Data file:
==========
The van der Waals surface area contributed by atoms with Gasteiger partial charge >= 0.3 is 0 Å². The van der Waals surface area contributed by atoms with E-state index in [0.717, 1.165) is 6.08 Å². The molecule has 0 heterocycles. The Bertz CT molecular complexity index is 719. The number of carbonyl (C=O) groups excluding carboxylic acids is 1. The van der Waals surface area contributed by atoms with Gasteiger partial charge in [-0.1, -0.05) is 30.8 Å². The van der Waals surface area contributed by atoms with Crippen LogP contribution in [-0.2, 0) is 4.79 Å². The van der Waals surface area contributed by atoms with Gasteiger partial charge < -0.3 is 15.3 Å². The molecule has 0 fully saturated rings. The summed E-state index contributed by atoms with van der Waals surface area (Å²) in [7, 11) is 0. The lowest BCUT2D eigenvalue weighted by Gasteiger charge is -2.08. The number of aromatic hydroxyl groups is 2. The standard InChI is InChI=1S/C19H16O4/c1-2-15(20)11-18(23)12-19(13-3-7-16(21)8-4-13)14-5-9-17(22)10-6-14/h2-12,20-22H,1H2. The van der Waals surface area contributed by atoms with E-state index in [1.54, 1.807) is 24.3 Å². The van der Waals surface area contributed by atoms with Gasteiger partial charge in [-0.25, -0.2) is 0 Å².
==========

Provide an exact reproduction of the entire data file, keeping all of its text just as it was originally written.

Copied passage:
The van der Waals surface area contributed by atoms with Gasteiger partial charge >= 0.3 is 0 Å². The van der Waals surface area contributed by atoms with E-state index in [0.717, 1.165) is 6.08 Å². The molecule has 0 heterocycles. The Bertz CT molecular complexity index is 719. The number of carbonyl (C=O) groups excluding carboxylic acids is 1. The van der Waals surface area contributed by atoms with Gasteiger partial charge in [-0.1, -0.05) is 30.8 Å². The van der Waals surface area contributed by atoms with Crippen LogP contribution in [-0.2, 0) is 4.79 Å². The van der Waals surface area contributed by atoms with Gasteiger partial charge < -0.3 is 15.3 Å². The molecule has 0 fully saturated rings. The summed E-state index contributed by atoms with van der Waals surface area (Å²) in [7, 11) is 0. The lowest BCUT2D eigenvalue weighted by Gasteiger charge is -2.08. The number of aromatic hydroxyl groups is 2. The standard InChI is InChI=1S/C19H16O4/c1-2-15(20)11-18(23)12-19(13-3-7-16(21)8-4-13)14-5-9-17(22)10-6-14/h2-12,20-22H,1H2. The van der Waals surface area contributed by atoms with E-state index in [1.54, 1.807) is 24.3 Å². The van der Waals surface area contributed by atoms with Gasteiger partial charge in [-0.25, -0.2) is 0 Å².